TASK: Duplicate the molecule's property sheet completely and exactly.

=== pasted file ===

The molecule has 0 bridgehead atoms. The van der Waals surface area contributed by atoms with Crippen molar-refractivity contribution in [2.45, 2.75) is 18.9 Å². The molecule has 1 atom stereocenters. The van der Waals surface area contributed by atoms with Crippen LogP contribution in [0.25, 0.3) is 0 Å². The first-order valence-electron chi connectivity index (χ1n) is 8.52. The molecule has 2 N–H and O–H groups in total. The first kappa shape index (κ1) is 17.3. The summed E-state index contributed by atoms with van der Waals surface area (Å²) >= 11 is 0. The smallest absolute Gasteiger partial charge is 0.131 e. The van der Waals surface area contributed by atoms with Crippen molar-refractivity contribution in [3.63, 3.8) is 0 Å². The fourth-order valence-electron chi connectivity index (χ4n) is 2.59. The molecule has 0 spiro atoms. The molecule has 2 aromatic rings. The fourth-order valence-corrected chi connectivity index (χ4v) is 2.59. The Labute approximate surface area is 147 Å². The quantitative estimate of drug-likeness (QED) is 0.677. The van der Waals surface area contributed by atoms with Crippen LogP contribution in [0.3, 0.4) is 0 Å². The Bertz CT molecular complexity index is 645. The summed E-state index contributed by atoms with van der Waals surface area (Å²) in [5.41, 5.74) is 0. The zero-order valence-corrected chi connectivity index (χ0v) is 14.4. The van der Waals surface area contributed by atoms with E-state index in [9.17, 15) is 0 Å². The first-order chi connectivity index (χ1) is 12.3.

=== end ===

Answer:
The molecule has 0 bridgehead atoms. The van der Waals surface area contributed by atoms with Crippen molar-refractivity contribution in [2.45, 2.75) is 18.9 Å². The molecule has 1 atom stereocenters. The van der Waals surface area contributed by atoms with Crippen LogP contribution in [0.25, 0.3) is 0 Å². The first-order valence-electron chi connectivity index (χ1n) is 8.52. The molecule has 2 N–H and O–H groups in total. The first kappa shape index (κ1) is 17.3. The summed E-state index contributed by atoms with van der Waals surface area (Å²) >= 11 is 0. The smallest absolute Gasteiger partial charge is 0.131 e. The van der Waals surface area contributed by atoms with Crippen molar-refractivity contribution in [3.63, 3.8) is 0 Å². The fourth-order valence-electron chi connectivity index (χ4n) is 2.59. The molecule has 0 spiro atoms. The molecule has 2 aromatic rings. The fourth-order valence-corrected chi connectivity index (χ4v) is 2.59. The Labute approximate surface area is 147 Å². The quantitative estimate of drug-likeness (QED) is 0.677. The van der Waals surface area contributed by atoms with Crippen LogP contribution in [0.3, 0.4) is 0 Å². The Bertz CT molecular complexity index is 645. The summed E-state index contributed by atoms with van der Waals surface area (Å²) in [5.41, 5.74) is 0. The zero-order valence-corrected chi connectivity index (χ0v) is 14.4. The van der Waals surface area contributed by atoms with E-state index in [9.17, 15) is 0 Å². The first-order chi connectivity index (χ1) is 12.3.